• Is the problem the Web application managed by the IT organization or the firewall that is shared by all the applications on the virtualized server and managed by the cloud vendor? 
  • Who owns the initial troubleshooting of the service request since the IT organization does not have access to the firewall and the cloud vendor does not have access to the Web application? 
  • Will it take longer to resolve the service request while APM ownership is being worked out?
  • Whose metrics will take the hit due to the delay in closing the ticket? The IT organization or the cloud vendor?

Bottom line, how has the customer’s experience been impacted due to the confusion in the APM ownership during the resolution of the service request and how could this have been avoided?  There is no simple answer yet, but strong communication and shared responsibility between the IT organization and the cloud vendor in an IaaS environment is a critical factor to decreasing the impact to the customer and in creating a strong APM.

SaaS and APM

SaaS, or Software as a Service, is where both the application software and infrastructure are hosted and managed by the cloud vendor. In this situation, ownership of APM is with the cloud vendor even though the Service Request could initially be routed through the IT organization’s call center. Once the Service Request is received by the organization’s call center, the request can be moved to the cloud vendor’s queue.

Even with the APM ownership identified in a SaaS cloud offering, organizations need to research the cloud vendor’s APM tools and processes to ensure a continued high performance to the end customer before moving to that particular vendor’s SaaS. This is true even in an IaaS solution.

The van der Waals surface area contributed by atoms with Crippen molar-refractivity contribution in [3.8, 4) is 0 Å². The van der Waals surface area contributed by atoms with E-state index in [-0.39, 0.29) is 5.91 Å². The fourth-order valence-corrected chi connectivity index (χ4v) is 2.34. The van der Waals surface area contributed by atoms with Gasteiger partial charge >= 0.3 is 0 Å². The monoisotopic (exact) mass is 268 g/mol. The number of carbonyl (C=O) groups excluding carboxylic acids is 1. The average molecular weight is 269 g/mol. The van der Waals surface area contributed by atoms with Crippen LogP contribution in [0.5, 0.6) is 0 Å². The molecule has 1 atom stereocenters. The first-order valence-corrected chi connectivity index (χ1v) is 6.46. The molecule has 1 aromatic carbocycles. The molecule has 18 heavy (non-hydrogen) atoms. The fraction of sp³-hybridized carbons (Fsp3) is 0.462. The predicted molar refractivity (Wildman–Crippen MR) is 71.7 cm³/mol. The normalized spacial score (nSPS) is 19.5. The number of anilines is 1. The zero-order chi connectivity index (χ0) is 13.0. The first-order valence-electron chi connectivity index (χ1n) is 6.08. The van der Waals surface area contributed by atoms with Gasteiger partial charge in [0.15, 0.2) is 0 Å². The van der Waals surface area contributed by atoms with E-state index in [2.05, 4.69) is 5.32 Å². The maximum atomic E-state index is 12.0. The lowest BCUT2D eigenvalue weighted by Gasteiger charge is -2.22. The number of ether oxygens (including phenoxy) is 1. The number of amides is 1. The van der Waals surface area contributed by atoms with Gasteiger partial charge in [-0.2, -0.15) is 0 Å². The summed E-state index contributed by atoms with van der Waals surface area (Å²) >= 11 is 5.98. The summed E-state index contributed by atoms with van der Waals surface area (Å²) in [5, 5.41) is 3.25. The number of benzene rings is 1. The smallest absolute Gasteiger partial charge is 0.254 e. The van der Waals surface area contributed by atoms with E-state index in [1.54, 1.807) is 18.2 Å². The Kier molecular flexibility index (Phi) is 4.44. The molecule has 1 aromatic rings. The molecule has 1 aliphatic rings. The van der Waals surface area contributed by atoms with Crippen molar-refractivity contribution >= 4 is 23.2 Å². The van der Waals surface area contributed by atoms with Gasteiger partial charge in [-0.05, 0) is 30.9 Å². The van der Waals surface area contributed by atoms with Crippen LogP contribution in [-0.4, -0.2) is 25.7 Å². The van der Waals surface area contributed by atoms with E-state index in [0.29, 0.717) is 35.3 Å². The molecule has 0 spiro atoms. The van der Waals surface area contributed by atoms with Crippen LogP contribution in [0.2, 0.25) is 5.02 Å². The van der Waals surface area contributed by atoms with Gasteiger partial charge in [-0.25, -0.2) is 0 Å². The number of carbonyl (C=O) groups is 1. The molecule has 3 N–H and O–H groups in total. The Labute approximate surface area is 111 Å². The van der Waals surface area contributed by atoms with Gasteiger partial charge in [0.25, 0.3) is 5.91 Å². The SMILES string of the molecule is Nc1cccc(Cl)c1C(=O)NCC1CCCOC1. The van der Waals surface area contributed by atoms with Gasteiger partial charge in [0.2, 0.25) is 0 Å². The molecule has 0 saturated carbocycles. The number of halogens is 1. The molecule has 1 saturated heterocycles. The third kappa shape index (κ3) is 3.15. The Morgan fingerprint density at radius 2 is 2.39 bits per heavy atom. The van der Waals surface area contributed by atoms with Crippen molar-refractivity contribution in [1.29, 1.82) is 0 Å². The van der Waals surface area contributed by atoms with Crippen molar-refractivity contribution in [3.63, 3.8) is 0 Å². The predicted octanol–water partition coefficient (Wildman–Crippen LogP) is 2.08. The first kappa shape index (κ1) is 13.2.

APM questions that arise in a SaaS environment are:

  • What APM tools or applications are being used by the cloud vendor?
  • What metrics and measurements will be collected and shared with the organization?
  • How will the cloud vendor ensure accurate metrics due to the sharing of the underlying services?

In order to ensure a smooth transition to a SaaS environment, SLAs need to be negotiated up front, before any contracts are signed, that document what APM services will be offered, what data will be collected and shared, and how the cloud vendor will ensure accurate metrics, given the difficulty of collecting relevant data due to the sharing of the underlying services.

Conclusion

Organizations are eagerly moving to the cloud with the assurance from cloud vendors that customer satisfaction will increase with this change. However, these same organizations assume that the APM ownership automatically shifts to the cloud vendor, but as this article explained, this is not always true. APM ownership can toggle between the IT organization and the cloud vendor, but true APM management always remains with the IT organization in order to best serve the customer.

This was first published in July 2011